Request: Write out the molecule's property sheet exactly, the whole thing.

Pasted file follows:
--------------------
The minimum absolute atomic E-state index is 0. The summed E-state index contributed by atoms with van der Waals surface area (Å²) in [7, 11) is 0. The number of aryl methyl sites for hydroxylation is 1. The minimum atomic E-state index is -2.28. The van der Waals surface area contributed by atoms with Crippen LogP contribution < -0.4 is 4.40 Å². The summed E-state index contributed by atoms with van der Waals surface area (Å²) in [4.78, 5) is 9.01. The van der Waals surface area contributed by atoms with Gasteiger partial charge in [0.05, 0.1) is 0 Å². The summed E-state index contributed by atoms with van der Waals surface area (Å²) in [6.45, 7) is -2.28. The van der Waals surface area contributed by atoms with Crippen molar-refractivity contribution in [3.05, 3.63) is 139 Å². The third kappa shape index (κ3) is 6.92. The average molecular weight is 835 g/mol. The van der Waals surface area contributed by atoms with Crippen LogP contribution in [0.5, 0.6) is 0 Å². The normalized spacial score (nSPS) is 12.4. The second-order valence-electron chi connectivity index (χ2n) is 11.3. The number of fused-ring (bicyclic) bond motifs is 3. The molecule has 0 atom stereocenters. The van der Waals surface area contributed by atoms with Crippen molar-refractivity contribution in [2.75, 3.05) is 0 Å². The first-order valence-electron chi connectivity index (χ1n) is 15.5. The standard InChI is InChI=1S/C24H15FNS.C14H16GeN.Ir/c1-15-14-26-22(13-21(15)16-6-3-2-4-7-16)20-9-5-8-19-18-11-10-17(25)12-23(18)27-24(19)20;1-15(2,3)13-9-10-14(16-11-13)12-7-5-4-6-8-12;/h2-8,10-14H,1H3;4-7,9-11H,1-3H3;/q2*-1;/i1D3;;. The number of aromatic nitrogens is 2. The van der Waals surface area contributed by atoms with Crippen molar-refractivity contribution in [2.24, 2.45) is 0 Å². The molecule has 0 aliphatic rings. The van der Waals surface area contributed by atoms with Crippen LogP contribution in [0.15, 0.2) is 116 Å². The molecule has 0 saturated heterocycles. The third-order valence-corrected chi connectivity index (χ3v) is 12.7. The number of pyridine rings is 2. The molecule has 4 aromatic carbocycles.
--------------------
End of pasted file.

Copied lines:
The minimum absolute atomic E-state index is 0. The summed E-state index contributed by atoms with van der Waals surface area (Å²) in [7, 11) is 0. The number of aryl methyl sites for hydroxylation is 1. The minimum atomic E-state index is -2.28. The van der Waals surface area contributed by atoms with Crippen LogP contribution < -0.4 is 4.40 Å². The summed E-state index contributed by atoms with van der Waals surface area (Å²) in [4.78, 5) is 9.01. The van der Waals surface area contributed by atoms with Gasteiger partial charge in [0.05, 0.1) is 0 Å². The summed E-state index contributed by atoms with van der Waals surface area (Å²) in [6.45, 7) is -2.28. The van der Waals surface area contributed by atoms with Crippen molar-refractivity contribution in [3.05, 3.63) is 139 Å². The third kappa shape index (κ3) is 6.92. The average molecular weight is 835 g/mol. The van der Waals surface area contributed by atoms with Crippen LogP contribution in [0.5, 0.6) is 0 Å². The normalized spacial score (nSPS) is 12.4. The second-order valence-electron chi connectivity index (χ2n) is 11.3. The number of fused-ring (bicyclic) bond motifs is 3. The molecule has 0 atom stereocenters. The van der Waals surface area contributed by atoms with Crippen molar-refractivity contribution in [2.75, 3.05) is 0 Å². The first-order valence-electron chi connectivity index (χ1n) is 15.5. The standard InChI is InChI=1S/C24H15FNS.C14H16GeN.Ir/c1-15-14-26-22(13-21(15)16-6-3-2-4-7-16)20-9-5-8-19-18-11-10-17(25)12-23(18)27-24(19)20;1-15(2,3)13-9-10-14(16-11-13)12-7-5-4-6-8-12;/h2-8,10-14H,1H3;4-7,9-11H,1-3H3;/q2*-1;/i1D3;;. The number of aromatic nitrogens is 2. The van der Waals surface area contributed by atoms with Crippen molar-refractivity contribution in [2.24, 2.45) is 0 Å². The molecule has 0 aliphatic rings. The van der Waals surface area contributed by atoms with Crippen LogP contribution in [0.15, 0.2) is 116 Å². The molecule has 0 saturated heterocycles. The third-order valence-corrected chi connectivity index (χ3v) is 12.7. The number of pyridine rings is 2. The molecule has 4 aromatic carbocycles.